5 Lessons the Playoffs and Super Bowl Hopefully Taught the Redskins

February 3, 2014 in Redskins Offseason



1. Defense Matters:

-Everyone always wants to talk how this is an offensive league, but typically top defenses make the playoffs and have postseason success. Last night's game obviously epitomized it, but it was a theme throughout these entire playoffs. Seattle's defense was amazing throughout the post season and really carried this team to victory. The 49ers Defense was big against Carolina and Green Bay, and their defense was a big part of the reason why they played the Seahawks the toughest this post season. Even the Broncos proved this to be true, as their defense made big plays against both San Diego and New England to help Denver make it to the Super Bowl. Good teams need quality defenses and if you want to be a great team you really need to have a comparable defense. Mike Shanahan's strategy to ignore the defensive side of the ball was completely embarrassed last night, as arguably the best quarterback in the history of the game was made to look extremely normal and forced into mistakes.

2. Depth is Key:

-This was a major theme throughout the postseason as a number of teams (Colts, Broncos, Patriots, Seahawks, Packers, Chargers) all dealt with multiple major injuries and were still able to make the postseason. The Broncos and Seahawks suffered some of the worst issues, yet still managed to have the best record in the NFL and make it to the Super Bowl. Denver was on their 3rd center this year and were without their LT for much of the season. Defensively due to suspension and injury they were without their star player Von Miller for much of the year and all the of postseason. They were also missing multiple members of the secondary and defensive line for long stretches (and most or all of the postseason). The Seahawks were without their top two receivers Percy Harvin and Sidney Rice for almost the entire year. For a stretch of the season the Seahawks were missing three starting linemen, including their top lineman LT Russell Okung who missed half the season. Seattle also dealt with multiple injuries and suspensions in their secondary.

These teams would not have been in the Super Bowl if not for their quality depth up-and-down their roster.  The Redskins desperately need to build that level of depth as it clearly isn't there currently. Many of the guys that made up the 2nd and 3rd units on the Redskins wouldn't be back-ups on these playoff teams.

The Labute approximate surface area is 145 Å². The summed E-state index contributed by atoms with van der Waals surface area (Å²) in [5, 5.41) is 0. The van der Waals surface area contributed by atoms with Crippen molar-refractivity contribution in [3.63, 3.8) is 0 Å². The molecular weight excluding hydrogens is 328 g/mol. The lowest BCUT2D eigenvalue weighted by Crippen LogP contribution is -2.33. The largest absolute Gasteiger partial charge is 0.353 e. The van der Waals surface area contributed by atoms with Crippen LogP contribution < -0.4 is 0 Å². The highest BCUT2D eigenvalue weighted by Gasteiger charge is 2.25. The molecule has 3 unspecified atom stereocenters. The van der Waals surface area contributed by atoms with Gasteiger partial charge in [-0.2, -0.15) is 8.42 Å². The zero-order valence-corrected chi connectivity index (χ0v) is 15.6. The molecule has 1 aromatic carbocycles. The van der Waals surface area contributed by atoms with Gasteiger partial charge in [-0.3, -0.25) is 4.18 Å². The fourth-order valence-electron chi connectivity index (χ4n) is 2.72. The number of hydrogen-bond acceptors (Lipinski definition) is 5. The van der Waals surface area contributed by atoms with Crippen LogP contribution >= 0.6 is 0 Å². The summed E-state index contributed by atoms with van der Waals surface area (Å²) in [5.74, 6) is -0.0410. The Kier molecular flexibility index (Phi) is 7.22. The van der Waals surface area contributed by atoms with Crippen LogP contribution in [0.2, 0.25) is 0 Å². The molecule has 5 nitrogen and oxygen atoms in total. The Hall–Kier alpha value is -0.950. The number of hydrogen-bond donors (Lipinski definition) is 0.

3. Pressure is Very Important:

-A lot is obviously made about the performance of the Seattle secondary, but really the big winners last night was the Seahawks front 4 who without the aid of blitzing, generated quite a bit of pressure on Peyton Manning. Though they only managed one sack, they brought a lot of heat on Manning and forced a number of short throws, incomplete passes and a pair of interceptions. Don't get me wrong the coverage and play of the secondary was great, and they also helped the pressure by ensuring there were no blown coverages to exploit, but without the pressure up front this is a different ball game. Manning was harassed for much of the first half and he really couldn't get into a rhythm. The two things that really stood out about the Seahawks pressure was, one the fact that they were getting it at all. Manning is the best in the league at scanning the field and finding the open guy quickly He doesn't take a lot of sacks and doesn't allow pressure to force that many bad throws. The second thing that really made the Seahawks pressure special was the fact that they were able to be so effective rushing only 4 guys for much of the night. Since they didn't have to blitz there weren't any vacated areas for Manning to exploit, and when Manning did complete a pass, the defense was on top of the receiver.